A Funny Marriage Advice – Try Not to Live Happily Ever After
Here’s some funny piece of marriage advice for you in a reader’s digest form – try NOT to live happily ever after! Now to elaborate, although times are changing, and people are less and less traditional when it comes to their ideas of what marriage is supposed to be like, let’s face it – we all still get married secretly believing in a fairytale. We all surreptitiously expect that we will be the ones who will live in an everlasting love and passion to the ends of our lives. And you might as well do. But first, you must try not to. Here’s why.
Best intentions and why they don’t work
People get into the holy matrimony filled with hope and optimism. Most of the time. Even when they are getting married out of very rocky relationships, the moment they get themselves in front of the altar and say their I dos, they seem to get a partial amnesia. One that usually gets resolved only in a psychotherapists’ office years later, when they are both entirely worn out.
What destroys people in the marriage are usually their best intentions. Because you see, they have their dark side. Any sort of an intention does. It shapes the way we expect the world to be. And it deprives us of the capability to notice how beautiful things may be when they are not like what we wanted them to be.
That isn’t to say that endless fighting is beautiful, not at all. Or the affairs, or the resentment. But, it is possible that none of those things would have happened if we entered the marriage with an open mind and without any high expectations. In other words, if we weren’t expecting wonders to happen, they just as well might have.
If we need to be even clearer – when we have high expectations, they’re not just high expectations, they are also very specific high expectations. We know exactly how things are supposed to look like. And if they don’t, we’re miserable; while sometimes, we wouldn’t be, only if we weren’t expecting anything specific.
Let’s say a wife starts to resent her husband for not earning (contributing to the family budget, to be less blunt) as much as she would like him to. But, this is only because she was set on the idea that a man ought to earn more than a woman. Yet, if she were to forget this and just observe her life as is, she would be very happy with the fact that her husband spends so much time with her and their children, that he is well-rested and not stressed and nervous, that he’s happy with his life balance.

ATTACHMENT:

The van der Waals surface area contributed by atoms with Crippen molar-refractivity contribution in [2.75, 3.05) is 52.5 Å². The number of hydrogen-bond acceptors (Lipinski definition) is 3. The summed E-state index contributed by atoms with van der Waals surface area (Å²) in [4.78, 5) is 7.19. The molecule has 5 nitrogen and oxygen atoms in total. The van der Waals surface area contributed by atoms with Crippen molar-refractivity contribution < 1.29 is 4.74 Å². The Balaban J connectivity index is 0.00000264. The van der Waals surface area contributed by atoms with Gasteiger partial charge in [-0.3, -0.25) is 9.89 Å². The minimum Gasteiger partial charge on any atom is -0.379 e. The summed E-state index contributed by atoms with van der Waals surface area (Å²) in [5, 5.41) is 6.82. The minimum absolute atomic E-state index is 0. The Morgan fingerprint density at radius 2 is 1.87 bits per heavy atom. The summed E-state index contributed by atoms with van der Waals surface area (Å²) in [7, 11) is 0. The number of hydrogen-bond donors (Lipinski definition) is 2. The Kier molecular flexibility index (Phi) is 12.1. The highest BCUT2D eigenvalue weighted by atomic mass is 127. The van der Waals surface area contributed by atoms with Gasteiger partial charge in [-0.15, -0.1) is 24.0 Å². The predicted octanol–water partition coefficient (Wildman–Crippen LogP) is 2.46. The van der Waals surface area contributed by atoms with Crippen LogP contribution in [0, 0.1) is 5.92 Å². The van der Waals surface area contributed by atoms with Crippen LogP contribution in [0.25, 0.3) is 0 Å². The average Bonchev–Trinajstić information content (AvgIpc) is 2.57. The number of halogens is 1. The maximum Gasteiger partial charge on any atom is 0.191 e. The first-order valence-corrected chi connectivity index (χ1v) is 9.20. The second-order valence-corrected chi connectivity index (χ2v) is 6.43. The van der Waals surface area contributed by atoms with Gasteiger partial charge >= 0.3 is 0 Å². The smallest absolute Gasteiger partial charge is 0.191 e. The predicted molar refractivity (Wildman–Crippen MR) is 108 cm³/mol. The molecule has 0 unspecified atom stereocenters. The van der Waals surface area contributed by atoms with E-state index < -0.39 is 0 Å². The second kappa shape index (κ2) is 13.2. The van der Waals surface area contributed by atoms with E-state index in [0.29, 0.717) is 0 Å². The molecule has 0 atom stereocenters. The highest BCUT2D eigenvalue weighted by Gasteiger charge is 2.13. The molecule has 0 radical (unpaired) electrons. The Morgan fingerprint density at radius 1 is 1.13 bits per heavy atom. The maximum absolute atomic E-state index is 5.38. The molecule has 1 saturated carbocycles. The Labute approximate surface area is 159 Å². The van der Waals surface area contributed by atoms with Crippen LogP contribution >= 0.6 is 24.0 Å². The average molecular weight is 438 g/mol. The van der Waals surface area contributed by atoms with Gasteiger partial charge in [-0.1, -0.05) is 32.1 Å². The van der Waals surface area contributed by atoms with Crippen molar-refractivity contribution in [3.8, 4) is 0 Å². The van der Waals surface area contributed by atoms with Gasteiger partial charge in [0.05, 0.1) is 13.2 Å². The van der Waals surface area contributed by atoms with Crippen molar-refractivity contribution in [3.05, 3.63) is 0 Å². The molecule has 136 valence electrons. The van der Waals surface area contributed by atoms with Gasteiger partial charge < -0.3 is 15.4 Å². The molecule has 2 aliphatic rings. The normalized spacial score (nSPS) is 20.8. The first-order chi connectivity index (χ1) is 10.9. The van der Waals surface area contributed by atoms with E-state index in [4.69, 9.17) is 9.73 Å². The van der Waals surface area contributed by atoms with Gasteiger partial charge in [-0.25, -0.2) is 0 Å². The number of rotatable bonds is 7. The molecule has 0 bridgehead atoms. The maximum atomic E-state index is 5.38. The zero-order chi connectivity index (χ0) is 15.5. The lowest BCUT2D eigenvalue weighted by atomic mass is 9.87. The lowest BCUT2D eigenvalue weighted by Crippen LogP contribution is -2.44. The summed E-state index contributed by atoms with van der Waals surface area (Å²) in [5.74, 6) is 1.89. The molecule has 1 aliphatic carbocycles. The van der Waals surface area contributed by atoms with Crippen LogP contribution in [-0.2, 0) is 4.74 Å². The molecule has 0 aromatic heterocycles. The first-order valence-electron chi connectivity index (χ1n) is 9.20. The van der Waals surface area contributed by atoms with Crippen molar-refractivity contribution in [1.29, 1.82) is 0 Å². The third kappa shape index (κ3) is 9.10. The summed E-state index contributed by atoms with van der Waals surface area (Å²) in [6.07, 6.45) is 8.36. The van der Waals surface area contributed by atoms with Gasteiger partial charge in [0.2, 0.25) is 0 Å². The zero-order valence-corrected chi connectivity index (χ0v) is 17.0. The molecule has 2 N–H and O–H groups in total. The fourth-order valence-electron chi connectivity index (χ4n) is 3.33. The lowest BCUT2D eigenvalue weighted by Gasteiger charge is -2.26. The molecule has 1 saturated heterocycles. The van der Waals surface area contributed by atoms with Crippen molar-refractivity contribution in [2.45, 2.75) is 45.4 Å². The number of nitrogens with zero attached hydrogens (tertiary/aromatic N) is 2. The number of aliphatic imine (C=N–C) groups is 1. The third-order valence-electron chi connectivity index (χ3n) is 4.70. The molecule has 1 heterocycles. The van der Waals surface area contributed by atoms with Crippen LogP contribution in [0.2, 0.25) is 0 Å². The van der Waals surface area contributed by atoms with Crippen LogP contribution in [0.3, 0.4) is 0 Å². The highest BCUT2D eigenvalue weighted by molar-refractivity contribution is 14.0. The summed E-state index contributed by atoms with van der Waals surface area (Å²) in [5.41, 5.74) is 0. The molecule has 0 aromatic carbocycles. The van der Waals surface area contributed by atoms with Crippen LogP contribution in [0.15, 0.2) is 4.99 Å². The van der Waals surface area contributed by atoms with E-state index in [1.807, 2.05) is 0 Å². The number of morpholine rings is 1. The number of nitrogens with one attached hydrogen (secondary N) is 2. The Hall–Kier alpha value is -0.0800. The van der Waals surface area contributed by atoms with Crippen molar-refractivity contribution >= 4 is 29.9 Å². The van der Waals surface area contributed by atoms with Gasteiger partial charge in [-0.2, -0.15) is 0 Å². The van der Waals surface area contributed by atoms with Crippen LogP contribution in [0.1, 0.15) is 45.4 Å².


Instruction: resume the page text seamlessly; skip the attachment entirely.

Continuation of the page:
Paradoxical intervention and why it works
See the trick? We’re expecting so much of others that we often miss 90% of who they indeed are. We miss our lives as they are as well because we’re so set on comparing whatever’s happening to what we believe should be happening. And all that time, life goes by unnoticed. And the biggest expectation of all in marriage is that it will not fail.
Yes, you might say, is this so bad? Of course, it isn’t! But we’re on the same page here. It’s just the matter of how we approach it. So, the content of the expectation is great. The expectation itself that’s what’s wrong. When we are focused on such expectations, we start to fear the loss of our marriage. We obsess over the symptoms of this imagined failure. We search for them everywhere. We become stressed, frustrated, anxious.
In psychotherapy, there is something called a paradoxical intervention. It’s a somewhat dicey technique that requires the client to do (or try to do) the very thing that is their symptom or a problem. If they’re afraid of failure, they are instructed to fail. If they tend to put off things, they are told to set aside one hour each day when they will procrastinate.
So, if you’re afraid of your marriage failing, this is what you need to do – try to fail it. Only imagining it is enough. But try to do the things you believe will cause your marriage to fail. Are we insane, you might ask? No, here’s how it will work – the moment you, for example, start to nag your husband for being such a slack, you will realize that YOU are the one doing it. That is, it’s not a thing that has its own power over you. YOU choose to be a nag. And you can also choose not to.
If that isn’t anything for you we hear you
It’s a funny intervention, and it’s never supposed to be used if there’s a risk of hurting yourself or others. And you might if you don’t stop and see the light at the first uttered word or deed. In that case, trying your hardest to live happily ever after often also works out.
Want to have a happier, healthier marriage?
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